Jennifer Rios, 16, stood there and just stared into the pear tree on her grandfather’s farm. Her eyes were fixed on a single pear which was hanging from one of the tree’s topmost branches. It was not only ripe and pretty but was the largest pear she had ever seen. “I gotta get that pear,” she thought. “I gotta get that pear if it’s the last thing in the world I ever do”.
While Jennifer was standing there her mother came outside. “Jennifer! What in the heck are you looking at? Is there a snake up there in that tree? Ah-h-h! Are you still looking at that pear again?” Her tone of voice conveyed a sense that the issue of the huge pear had been discussed before.
Jennifer stood at the foot of the tree motionless. The only thing on her mind was that huge pear. This year, 2006, greeted Oklahoma with very hot, dry weather. Pear trees had not faired very well this year. So this pear meant so much to her. The thought of the taste of that big juicy pear was more than Jennifer could stand. Jennifer stood there imagining how good that pear would be.
“Jennifer! Jennifer! Are you listening to me young lady?”
Jennifer began thinking of ways to get the pear. “Humm,” she thought. “There’s only one way I think I can get that pear. Because there is no pole long enough to reach it nor is the tree small enough to shake it loose nor can I throw rocks high enough to reach it either. So I’ll just have to shoot it down. With that thought solidly in her mind, Jennifer went into the house to get her grandfather’s 22 caliber gun with a scope sight.
“Jennifer, you’re not going to do what I think you’re going to do, young lady?” responded her mother. “You are not to even touch your grandfather’s gun! For one thing, you’re not really trained to handle a gun. And I don’t want you firing that thing anywhere near this house. You’ll hurt somebody. Now I mean that Jennifer!”
“But mom! I’ll be careful. I’ll aim it straight up towards the upper branches of the tree. I wouldn’t aim it at anybody.”
“No, Jennifer! I meant what I said the first time ‘NO’. And just to make certain you don’t touch it I’m removing your grandfather’s gun from this area.”
“Darn! Hey! I’ll go and buy me a slingshot. That’ll do just as well. Besides a slingshot is pretty safe. I’ll do it!”
After purchasing the slingshot, Jennifer quickly returned to the tree. “I’m not letting anything stop me from getting that pear. Carefully aiming at the pear, Jennifer let the steel ball fly. There was a cracking noise then a loud scream as Jennifer fell covering her left eyes to the ground.
Her mother rushed to her side calling her name repeatedly but there was no response. She shook her daughter then cried: “Jennifer! Jennifer! Are you okay? Are you hurt? Are you in pain? Jennifer! Please say something, please!” as tears rolled down her cheeks. “I told you to be careful and not to try to get that pear! Why must you insist on getting that pear?”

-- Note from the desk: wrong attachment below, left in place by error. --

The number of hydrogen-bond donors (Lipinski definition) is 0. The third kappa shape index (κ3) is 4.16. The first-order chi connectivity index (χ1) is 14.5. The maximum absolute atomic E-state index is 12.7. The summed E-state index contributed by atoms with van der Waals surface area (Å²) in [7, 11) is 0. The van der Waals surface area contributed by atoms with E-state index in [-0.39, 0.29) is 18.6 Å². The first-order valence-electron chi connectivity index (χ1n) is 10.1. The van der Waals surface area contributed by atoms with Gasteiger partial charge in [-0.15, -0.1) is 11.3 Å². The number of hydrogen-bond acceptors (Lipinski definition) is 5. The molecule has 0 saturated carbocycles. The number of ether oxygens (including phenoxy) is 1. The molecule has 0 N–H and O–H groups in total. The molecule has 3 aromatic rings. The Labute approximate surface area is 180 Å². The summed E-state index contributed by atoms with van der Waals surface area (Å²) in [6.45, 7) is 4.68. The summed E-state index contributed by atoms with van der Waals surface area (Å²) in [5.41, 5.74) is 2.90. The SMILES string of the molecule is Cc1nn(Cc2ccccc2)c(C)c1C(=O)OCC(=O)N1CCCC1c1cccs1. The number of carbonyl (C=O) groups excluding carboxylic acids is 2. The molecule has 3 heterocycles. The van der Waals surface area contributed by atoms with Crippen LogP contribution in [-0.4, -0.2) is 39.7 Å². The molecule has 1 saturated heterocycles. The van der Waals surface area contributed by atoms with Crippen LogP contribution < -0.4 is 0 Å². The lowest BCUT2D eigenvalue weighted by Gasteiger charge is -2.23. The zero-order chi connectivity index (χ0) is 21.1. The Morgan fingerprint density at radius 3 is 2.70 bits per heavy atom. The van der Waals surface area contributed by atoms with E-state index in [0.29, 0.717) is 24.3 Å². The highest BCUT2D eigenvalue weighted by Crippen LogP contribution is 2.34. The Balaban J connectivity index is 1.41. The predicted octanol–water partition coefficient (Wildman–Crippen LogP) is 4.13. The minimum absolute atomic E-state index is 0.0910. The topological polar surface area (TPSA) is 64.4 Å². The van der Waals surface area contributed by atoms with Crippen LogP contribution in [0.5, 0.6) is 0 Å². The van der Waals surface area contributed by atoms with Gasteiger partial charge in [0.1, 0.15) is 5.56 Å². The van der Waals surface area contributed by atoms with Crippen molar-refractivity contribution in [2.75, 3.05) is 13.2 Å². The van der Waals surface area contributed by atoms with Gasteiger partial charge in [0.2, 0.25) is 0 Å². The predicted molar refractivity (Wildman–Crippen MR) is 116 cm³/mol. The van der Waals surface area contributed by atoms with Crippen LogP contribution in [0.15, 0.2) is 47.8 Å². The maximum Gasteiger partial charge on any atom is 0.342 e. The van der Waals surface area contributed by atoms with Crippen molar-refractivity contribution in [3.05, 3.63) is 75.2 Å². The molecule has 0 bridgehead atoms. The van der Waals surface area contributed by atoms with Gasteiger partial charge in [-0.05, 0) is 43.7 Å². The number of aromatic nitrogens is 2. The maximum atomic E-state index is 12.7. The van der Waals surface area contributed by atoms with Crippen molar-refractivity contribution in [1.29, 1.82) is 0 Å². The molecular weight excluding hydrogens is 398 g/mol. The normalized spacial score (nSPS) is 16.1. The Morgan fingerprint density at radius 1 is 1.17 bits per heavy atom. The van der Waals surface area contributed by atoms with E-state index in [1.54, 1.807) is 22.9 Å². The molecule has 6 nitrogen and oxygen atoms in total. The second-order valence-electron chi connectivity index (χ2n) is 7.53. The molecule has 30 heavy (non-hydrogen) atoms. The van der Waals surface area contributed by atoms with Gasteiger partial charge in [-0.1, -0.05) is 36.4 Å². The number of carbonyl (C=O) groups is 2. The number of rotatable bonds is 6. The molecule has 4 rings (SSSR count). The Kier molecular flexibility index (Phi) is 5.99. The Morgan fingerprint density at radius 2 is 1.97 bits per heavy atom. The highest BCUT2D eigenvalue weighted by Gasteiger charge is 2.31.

After a few minutes, Jennifer sat up, complained of a splitting headache with a red bruise the size of quarter just over her left eyebrow. “Oooooo! Mom! Mom! My head really hurts! Why did God let this happen? Isn’t He supposed to protect me from stuff like this? What’s wrong with God?”
“You’re lucky Jennifer. You may have really hurt your eye and been blinded for life. Why don’t you give up trying to get that pear?”
“Mom, you know how much I love pears from grandpa’s tree? That pear was the biggest, most juicy pear I have ever seen in my entire life! I could, I could have enjoyed it for several days. I know I could finish such a large, beautiful, juicy pear in one sitting but I wanted to make it last a long time ‘cause I don’t think I’ll see one that big for a long, long time!”
As a strong southern wind momentarily roared across the Oklahoma flatlands, the pear Jennifer sought came crashing to the ground with a distinct thud. When Jennifer went to the spot where the pear came to rest, she noticed more than half was missing—eaten and consumed by birds and insects. The magnificent pear was not huge, juicy and edible as Jennifer had thought.
“Is this what I nearly lost my sight over?” moaned Jennifer.
“Well, Jennifer, I tried to tell you but you wouldn’t listen to me. I could see from down here the big brown spot. When I saw that, I knew it was rotten.”
On many occasions, God tries, like Jennifer’s mother, to warn us by a variety of means (example—parents, friends, teachers, His commands and laws, and by other means) of the impending dangers that are ahead should we ignore Him to focus on sinful thoughts, acts and actions. When we are injured or fail to gain our objectives or goals in life, we blame or reject God for not getting us out of the mess or messes we initiate or immediately getting us what we want. Rather than scorn, disown or outright reject God, we should work harder to do His will joyfully with the knowledge and understanding that He will give what we need—not always what we desire.
Read more articles by Stephen A. Peterson or search for articles on the same topic or others.